<span id="hs_cos_wrapper_name" class="hs_cos_wrapper hs_cos_wrapper_meta_field hs_cos_wrapper_type_text" style="" data-hs-cos-general-type="meta_field" data-hs-cos-type="text" >English to Dzongkha Translation</span>

English to Dzongkha Translation

You could be forgiven if you’ve never heard about the Dzongkha language. This also means you could easily be forgiven for not knowing anything about English to Dzongkha translation.

Dzongkha is the official language of the very remote Himalayan kingdom of Bhutan.

“Where in the world is Bhutan?” is a question you might be asking yourself right about now. Well, if you head east of Nepal (hopefully you know where that is), you’ll find this tiny little kingdom wedged in between India and Tibet.

Due to its location and rugged mountainous terrain, the country has remained something of an enigma to the rest of the planet.


A Little More About Dzongkha

The national language of Dzongkha breaks down — when translated into English — as “the language that is spoken in a fortress.” Considering how fortress-like the geography of Bhutan is, that name is extremely fitting.

Dzongkha, while spoken indigenously primarily in the western parts of Bhutan, became the national language in 1971. Other languages do exist in the kingdom, but Dzongkha is the language that unites people hailing from different parts of the country and is required to be studied in Bhutanese schools.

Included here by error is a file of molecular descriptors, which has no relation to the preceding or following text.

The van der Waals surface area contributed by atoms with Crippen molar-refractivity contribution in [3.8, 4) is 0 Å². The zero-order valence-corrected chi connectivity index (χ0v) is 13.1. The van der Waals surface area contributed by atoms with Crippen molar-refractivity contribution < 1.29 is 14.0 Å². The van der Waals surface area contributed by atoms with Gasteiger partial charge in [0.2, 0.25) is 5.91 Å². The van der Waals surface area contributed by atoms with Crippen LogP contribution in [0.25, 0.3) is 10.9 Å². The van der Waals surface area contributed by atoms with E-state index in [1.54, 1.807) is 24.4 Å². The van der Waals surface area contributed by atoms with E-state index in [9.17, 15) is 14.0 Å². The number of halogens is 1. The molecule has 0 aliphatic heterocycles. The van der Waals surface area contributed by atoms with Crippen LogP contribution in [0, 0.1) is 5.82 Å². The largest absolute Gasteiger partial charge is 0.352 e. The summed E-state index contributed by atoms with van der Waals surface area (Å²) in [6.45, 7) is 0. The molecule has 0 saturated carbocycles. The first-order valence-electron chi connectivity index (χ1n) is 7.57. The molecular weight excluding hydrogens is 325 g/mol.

English to Dzongkha translation

English to Dzongkha translation came into play after Bhutan ran into Britain and its formerly expansive empire. Dzongkha, which belongs to the Tibetan family of languages, suddenly became a topic of interest for people coming from very far away. Various battles, wars, and treaties with British India (most notably the Duar War) brought the Bhutanese into contact with English speakers.

As history has shown us over and over again, there’s nothing like a little conflict to force you to learn an entirely new language. These days, anyone working with English to Dzongkha translation will most likely be dealing with tourism and mounting climbing rather than tough military battles. Even so, it’s always interesting to get a glimpse as to how different cultures first came into contact with on another.


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